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Stegall takes seat on Kansas Court of Appeals

  • Associated Press
  • Published Saturday, Jan. 4, 2014, at 6:51 a.m.

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— Caleb Stegall, Gov. Sam Brownback’s former chief legal counsel, was sworn in as the newest judge on the Kansas Court of Appeals, mixing humor and history to thank family and supporters for allowing him to follow his love of the law.

Stegall took the oath of office Friday before a large audience in the Supreme Court chambers with his wife, Ann, holding a Bible. He then donned the traditional black judge’s robe with the assistance of his five sons.

“It’s an overwhelming day for my family and me,” Stegall said. “I’m deeply grateful to God for these undeserving graces.”

He fills a new, 14th seat on the state’s second-highest court, a position created in previous legislative sessions but never filled because of tight state revenue. The total annual cost of the new judge’s office – which will include an assistant and two research attorneys – is expected to be $420,000.

Stegall’s appointment by the Republican governor received an unusual amount of attention, partly because of his position as Brownback’s chief lawyer.

It was also the first Court of Appeals appointment under a law that took effect in July that has the governor appoint the judges, subject to Senate confirmation. Previously, an attorney-led commission screened applicants and named three finalists, with no role for lawmakers after the governor’s appointment.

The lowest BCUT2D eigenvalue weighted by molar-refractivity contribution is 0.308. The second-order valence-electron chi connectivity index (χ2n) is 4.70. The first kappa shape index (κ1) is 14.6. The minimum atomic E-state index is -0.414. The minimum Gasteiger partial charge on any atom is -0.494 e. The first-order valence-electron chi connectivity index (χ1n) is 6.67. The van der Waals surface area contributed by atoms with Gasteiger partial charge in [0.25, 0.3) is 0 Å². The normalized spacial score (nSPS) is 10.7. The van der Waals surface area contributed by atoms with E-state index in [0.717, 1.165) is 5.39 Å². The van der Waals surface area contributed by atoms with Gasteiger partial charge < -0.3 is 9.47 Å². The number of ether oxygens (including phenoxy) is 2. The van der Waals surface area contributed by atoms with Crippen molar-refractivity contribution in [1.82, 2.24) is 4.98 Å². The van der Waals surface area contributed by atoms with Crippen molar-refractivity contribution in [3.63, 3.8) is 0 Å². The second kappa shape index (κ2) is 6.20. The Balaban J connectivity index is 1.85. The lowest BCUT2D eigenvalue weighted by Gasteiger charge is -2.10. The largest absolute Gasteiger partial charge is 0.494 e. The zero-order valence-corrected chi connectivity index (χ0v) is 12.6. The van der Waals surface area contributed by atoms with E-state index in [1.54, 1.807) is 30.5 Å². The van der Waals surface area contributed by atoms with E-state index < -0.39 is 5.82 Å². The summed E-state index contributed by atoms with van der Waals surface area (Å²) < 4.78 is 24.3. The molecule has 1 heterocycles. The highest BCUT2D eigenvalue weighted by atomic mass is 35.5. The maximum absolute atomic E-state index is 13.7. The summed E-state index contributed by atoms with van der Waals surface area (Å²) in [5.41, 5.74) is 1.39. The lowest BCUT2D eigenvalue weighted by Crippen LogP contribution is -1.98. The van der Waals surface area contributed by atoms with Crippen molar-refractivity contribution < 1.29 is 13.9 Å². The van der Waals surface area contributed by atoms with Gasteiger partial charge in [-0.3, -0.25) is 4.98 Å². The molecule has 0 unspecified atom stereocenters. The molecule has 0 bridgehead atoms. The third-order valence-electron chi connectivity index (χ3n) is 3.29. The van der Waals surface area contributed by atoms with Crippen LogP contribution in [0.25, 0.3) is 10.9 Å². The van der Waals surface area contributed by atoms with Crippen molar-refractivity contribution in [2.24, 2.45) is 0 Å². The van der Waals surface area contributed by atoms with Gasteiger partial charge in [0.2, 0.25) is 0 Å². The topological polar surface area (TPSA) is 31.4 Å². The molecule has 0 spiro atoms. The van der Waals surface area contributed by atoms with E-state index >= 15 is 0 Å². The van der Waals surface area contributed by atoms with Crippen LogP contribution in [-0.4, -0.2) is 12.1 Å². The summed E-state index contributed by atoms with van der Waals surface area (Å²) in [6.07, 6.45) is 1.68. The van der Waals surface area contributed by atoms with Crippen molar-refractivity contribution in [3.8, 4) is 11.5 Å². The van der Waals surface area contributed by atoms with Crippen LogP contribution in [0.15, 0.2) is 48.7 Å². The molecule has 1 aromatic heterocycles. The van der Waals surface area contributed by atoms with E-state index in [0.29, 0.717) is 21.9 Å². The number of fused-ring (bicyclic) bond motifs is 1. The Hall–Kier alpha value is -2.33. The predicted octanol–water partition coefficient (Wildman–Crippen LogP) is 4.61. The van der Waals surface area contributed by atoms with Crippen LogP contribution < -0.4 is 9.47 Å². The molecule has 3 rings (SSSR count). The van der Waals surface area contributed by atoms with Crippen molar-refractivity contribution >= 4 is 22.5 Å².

Stegall, a graduate of the University of Kansas School of Law, began his career with the firm of Foulston Siefkin before serving as clerk for Deanell Tacha, chief judge of the 10th Circuit U.S. Court of Appeals. He later started a private practice in Perry and was elected Jefferson County attorney in 2009 before becoming Brownback’s chief counsel in 2011.

Jim Oliver, an attorney with Foulston Siefkin, introduced Stegall, praising his work ethic and diverse interests. Oliver described Stegall as a compassionate public servant and one who would be “firm, fair and even-handed” on the Court of Appeals.

“He made the firm better,” Oliver said. “He made me better.”

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